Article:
Some exchanges with Schachtman who is involved first hand in writing some briefs in his defense.
    But the whole thing also connects to the controversial case where the Supreme Court (is thought to have) passed judgment on significance tests in relation to the Matrixx case .

    • geoge says:

      I thought Schachtman was not writing for the defense? He filed an amicus brief, which isn’t partisan.

      Anyway, his writing on the case is excellent. Here are a couple more recent pieces; April 15th 2013 and April 28th 2013, and the amicus brief itself.

      • K? O'Rourke says:

        Liked this snippet but would replace juror with “best expert witness”

        “even the smartest and most attentive juror will be challenged by the parties’ assertions of observation bias, selection bias, information bias, sampling error, confounding, low statistical power, insufficient odds ratio, excessive confidence intervals, miscalculation, design flaws, and other alleged shortcomings of all of the epidemiological studies”

        Sounds like it would have been a fun trial for Dr Wells.

  6. Andreas Baumann says:

    Seriously, is this guy named Harkonen? Was he brought down by a researcher called Paul Atreides?

  7. dmk38 says:

    What about Sir Arthur Eddington’s “confirmation” of general relativity (in 1919 by measuring how much sun would bend light from a star– which was possible to do only during a total eclipse; telescopes set up all over the world etc– made Einstein famous). p >0.05…..

    My guess is that the likelihood ratio for “special relativity is right” vs. “Newtonian mechanics right” was still super duper high — although I’m not sure!

  8. Steve Sailer says:

    Interferon, despite the cool-sounding name that got it mentioned in a Superman comic book in the 1960s, has mostly turned out over many decades to be bad news. When I was diagnosed with terminal-sounding lymphatic cancer in 1997, the first NonHodgkins lymphoma specialist I talked to wanted to enroll me right away in her interferon clinical trial. I procrastinated and wound up in somebody else’ Rituxan trial. And here I am.

  9. As some of the commentators above have recognized, this case is remarkable for its aggressive prosecution of a scientist stating a causal conclusion. You can find people (and scientists) any day of the week making stronger claims on lesser evidence.

    A little bit of background. The “whistle blower” was Thomas Fleming, a well-known statistician who served on the data safety monitoring board. Although the board’s function was completed when it handed over the data to the company, Fleming was incensed by the interpretation given to the data by Dr. Harkonen in a press release. Fleming was the government’s key witness, and he advanced his ultra-orthodox statistical views, tested only by cross-examination. Harkonen did not testify, and his counsel did not call an expert witness.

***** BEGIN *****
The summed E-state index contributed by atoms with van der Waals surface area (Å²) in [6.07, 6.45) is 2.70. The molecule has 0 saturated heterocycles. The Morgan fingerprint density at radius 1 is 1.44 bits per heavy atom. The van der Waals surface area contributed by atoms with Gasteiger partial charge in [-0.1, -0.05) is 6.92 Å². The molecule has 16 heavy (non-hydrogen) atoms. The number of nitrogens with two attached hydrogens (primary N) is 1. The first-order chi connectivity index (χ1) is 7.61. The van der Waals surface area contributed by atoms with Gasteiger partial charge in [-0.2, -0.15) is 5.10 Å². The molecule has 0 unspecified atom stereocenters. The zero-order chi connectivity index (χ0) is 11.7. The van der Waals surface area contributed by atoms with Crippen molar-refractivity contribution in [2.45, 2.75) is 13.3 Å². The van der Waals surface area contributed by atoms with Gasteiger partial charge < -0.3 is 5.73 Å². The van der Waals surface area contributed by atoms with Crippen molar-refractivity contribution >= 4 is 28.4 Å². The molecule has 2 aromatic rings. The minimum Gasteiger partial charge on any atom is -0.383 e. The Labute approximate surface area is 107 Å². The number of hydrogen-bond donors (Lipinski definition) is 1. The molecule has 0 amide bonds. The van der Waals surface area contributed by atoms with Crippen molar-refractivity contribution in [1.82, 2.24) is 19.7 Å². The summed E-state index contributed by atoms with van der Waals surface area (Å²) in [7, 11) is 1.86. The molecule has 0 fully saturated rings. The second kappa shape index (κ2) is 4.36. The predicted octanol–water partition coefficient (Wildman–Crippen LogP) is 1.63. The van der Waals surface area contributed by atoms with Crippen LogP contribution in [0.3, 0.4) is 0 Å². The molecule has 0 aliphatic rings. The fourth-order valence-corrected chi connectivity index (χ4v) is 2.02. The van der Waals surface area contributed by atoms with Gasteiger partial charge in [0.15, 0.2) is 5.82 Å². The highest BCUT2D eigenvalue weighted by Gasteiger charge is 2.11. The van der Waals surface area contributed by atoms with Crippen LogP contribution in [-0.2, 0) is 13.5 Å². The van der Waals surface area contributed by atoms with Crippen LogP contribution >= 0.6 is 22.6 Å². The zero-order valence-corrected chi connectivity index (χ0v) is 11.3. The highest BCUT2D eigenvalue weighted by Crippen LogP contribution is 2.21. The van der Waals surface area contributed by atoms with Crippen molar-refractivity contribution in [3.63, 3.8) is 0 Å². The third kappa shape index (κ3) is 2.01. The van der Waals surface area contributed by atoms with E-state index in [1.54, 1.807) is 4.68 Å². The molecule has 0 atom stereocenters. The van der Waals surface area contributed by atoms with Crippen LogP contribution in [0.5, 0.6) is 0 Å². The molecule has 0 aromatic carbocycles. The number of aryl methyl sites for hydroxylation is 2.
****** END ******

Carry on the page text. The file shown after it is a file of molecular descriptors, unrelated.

After trial, statisticians Donald Rubin and Steve Goodman both filed affidavits in support of Harkonen, but the trial judge regarded the “falsity” as established by the jury’s decision. (Judge Patel could have revisited the issue as to whether falsity was established beyond a reasonable doubt on the evidence in the case, but she was unwilling to do so.) The trial judge was however hard pressed to find anyone who was harmed by the press release, and she acknowledged that some may have been helped. She sentenced Harkonen to 6 months harm incarceration; the government wanted TEN YEARS in prison. Both sides appealed; and the 9th Circuit affirmed in a cursory opinion. Harkonen has asked the Court to take the case. The government has till next week to submit a brief to argue that the Court should not take the case.

    For more details on the statistical issues, see the amicus brief I filed in the Supreme Court, with Professors Kenneth Rothman and Timothy Lash. See I am NOT defense counsel in the case. I have filed a “friend of the court” brief because I believe that the government’s prosecution was wrong on the law and the facts, and that it has set a precedent that will cause a great deal of mischief.